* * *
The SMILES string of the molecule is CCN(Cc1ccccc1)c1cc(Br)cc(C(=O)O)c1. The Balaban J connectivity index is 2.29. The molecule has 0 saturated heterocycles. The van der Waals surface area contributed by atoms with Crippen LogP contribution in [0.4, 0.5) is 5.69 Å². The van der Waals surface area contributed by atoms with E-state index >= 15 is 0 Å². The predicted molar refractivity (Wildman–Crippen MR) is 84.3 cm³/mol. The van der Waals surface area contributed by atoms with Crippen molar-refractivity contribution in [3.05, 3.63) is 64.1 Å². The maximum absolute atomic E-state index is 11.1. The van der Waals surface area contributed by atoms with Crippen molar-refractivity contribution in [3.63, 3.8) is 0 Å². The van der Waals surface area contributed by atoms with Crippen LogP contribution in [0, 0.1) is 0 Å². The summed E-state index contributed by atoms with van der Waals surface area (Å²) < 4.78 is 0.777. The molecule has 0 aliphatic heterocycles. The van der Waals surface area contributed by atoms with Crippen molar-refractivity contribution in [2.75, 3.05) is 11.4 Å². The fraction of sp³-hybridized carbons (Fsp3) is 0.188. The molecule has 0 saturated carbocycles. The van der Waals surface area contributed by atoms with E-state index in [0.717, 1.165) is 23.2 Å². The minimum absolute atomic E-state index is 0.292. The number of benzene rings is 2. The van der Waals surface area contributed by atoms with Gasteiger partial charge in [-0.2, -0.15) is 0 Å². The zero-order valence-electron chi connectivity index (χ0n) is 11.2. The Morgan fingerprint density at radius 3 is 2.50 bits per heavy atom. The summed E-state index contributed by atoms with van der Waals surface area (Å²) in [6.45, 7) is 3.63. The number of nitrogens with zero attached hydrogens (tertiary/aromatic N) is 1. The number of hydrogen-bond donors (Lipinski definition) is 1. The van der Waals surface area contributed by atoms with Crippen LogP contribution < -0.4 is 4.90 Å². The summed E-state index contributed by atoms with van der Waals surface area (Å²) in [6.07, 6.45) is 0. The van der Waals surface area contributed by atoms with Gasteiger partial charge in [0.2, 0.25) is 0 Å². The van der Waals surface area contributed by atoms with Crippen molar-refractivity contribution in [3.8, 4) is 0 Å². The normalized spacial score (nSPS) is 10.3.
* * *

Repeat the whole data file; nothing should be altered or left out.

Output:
The SMILES string of the molecule is CCN(Cc1ccccc1)c1cc(Br)cc(C(=O)O)c1. The Balaban J connectivity index is 2.29. The molecule has 0 saturated heterocycles. The van der Waals surface area contributed by atoms with Crippen LogP contribution in [0.4, 0.5) is 5.69 Å². The van der Waals surface area contributed by atoms with E-state index >= 15 is 0 Å². The predicted molar refractivity (Wildman–Crippen MR) is 84.3 cm³/mol. The van der Waals surface area contributed by atoms with Crippen molar-refractivity contribution in [3.05, 3.63) is 64.1 Å². The maximum absolute atomic E-state index is 11.1. The van der Waals surface area contributed by atoms with Crippen molar-refractivity contribution in [3.63, 3.8) is 0 Å². The van der Waals surface area contributed by atoms with Crippen LogP contribution in [0, 0.1) is 0 Å². The summed E-state index contributed by atoms with van der Waals surface area (Å²) < 4.78 is 0.777. The molecule has 0 aliphatic heterocycles. The van der Waals surface area contributed by atoms with Crippen molar-refractivity contribution in [2.75, 3.05) is 11.4 Å². The fraction of sp³-hybridized carbons (Fsp3) is 0.188. The molecule has 0 saturated carbocycles. The van der Waals surface area contributed by atoms with E-state index in [0.717, 1.165) is 23.2 Å². The minimum absolute atomic E-state index is 0.292. The number of benzene rings is 2. The van der Waals surface area contributed by atoms with Gasteiger partial charge in [-0.2, -0.15) is 0 Å². The zero-order valence-electron chi connectivity index (χ0n) is 11.2. The Morgan fingerprint density at radius 3 is 2.50 bits per heavy atom. The summed E-state index contributed by atoms with van der Waals surface area (Å²) in [6.45, 7) is 3.63. The number of nitrogens with zero attached hydrogens (tertiary/aromatic N) is 1. The number of hydrogen-bond donors (Lipinski definition) is 1. The van der Waals surface area contributed by atoms with Crippen LogP contribution < -0.4 is 4.90 Å². The summed E-state index contributed by atoms with van der Waals surface area (Å²) in [6.07, 6.45) is 0. The van der Waals surface area contributed by atoms with Gasteiger partial charge in [0.2, 0.25) is 0 Å². The van der Waals surface area contributed by atoms with Crippen molar-refractivity contribution in [3.8, 4) is 0 Å². The normalized spacial score (nSPS) is 10.3.